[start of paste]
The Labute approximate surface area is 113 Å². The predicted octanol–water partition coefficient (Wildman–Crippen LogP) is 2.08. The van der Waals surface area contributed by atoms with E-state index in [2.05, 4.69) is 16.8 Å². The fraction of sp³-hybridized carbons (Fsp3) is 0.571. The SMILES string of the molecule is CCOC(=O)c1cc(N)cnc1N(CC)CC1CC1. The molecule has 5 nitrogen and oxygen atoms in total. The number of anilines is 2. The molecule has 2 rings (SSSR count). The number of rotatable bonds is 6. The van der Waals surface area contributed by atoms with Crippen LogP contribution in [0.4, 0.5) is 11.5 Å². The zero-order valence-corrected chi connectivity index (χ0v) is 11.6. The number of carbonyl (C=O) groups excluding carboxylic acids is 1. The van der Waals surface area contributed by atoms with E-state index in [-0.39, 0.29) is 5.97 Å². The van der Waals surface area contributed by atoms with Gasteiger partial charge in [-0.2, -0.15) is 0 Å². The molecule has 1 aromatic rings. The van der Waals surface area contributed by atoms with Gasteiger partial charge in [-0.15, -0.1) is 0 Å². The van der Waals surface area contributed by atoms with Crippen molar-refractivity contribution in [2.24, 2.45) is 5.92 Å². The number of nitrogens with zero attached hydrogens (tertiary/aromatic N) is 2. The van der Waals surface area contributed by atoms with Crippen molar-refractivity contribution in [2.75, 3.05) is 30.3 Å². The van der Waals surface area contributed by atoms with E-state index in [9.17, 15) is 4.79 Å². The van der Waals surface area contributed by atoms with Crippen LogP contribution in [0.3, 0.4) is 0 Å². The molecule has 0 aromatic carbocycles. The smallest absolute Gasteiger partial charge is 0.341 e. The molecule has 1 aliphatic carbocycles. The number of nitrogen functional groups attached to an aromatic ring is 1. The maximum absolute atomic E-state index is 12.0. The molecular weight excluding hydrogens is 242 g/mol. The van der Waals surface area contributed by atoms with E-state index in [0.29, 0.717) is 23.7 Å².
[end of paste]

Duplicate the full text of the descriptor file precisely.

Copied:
The Labute approximate surface area is 113 Å². The predicted octanol–water partition coefficient (Wildman–Crippen LogP) is 2.08. The van der Waals surface area contributed by atoms with E-state index in [2.05, 4.69) is 16.8 Å². The fraction of sp³-hybridized carbons (Fsp3) is 0.571. The SMILES string of the molecule is CCOC(=O)c1cc(N)cnc1N(CC)CC1CC1. The molecule has 5 nitrogen and oxygen atoms in total. The number of anilines is 2. The molecule has 2 rings (SSSR count). The number of rotatable bonds is 6. The van der Waals surface area contributed by atoms with Crippen LogP contribution in [0.4, 0.5) is 11.5 Å². The zero-order valence-corrected chi connectivity index (χ0v) is 11.6. The number of carbonyl (C=O) groups excluding carboxylic acids is 1. The van der Waals surface area contributed by atoms with E-state index in [-0.39, 0.29) is 5.97 Å². The van der Waals surface area contributed by atoms with Gasteiger partial charge in [-0.2, -0.15) is 0 Å². The molecule has 1 aromatic rings. The van der Waals surface area contributed by atoms with Gasteiger partial charge in [-0.15, -0.1) is 0 Å². The van der Waals surface area contributed by atoms with Crippen molar-refractivity contribution in [2.24, 2.45) is 5.92 Å². The number of nitrogens with zero attached hydrogens (tertiary/aromatic N) is 2. The van der Waals surface area contributed by atoms with Crippen molar-refractivity contribution in [2.75, 3.05) is 30.3 Å². The van der Waals surface area contributed by atoms with E-state index in [9.17, 15) is 4.79 Å². The van der Waals surface area contributed by atoms with Crippen LogP contribution in [0.3, 0.4) is 0 Å². The molecule has 0 aromatic carbocycles. The smallest absolute Gasteiger partial charge is 0.341 e. The molecule has 1 aliphatic carbocycles. The number of nitrogen functional groups attached to an aromatic ring is 1. The maximum absolute atomic E-state index is 12.0. The molecular weight excluding hydrogens is 242 g/mol. The van der Waals surface area contributed by atoms with E-state index in [0.29, 0.717) is 23.7 Å².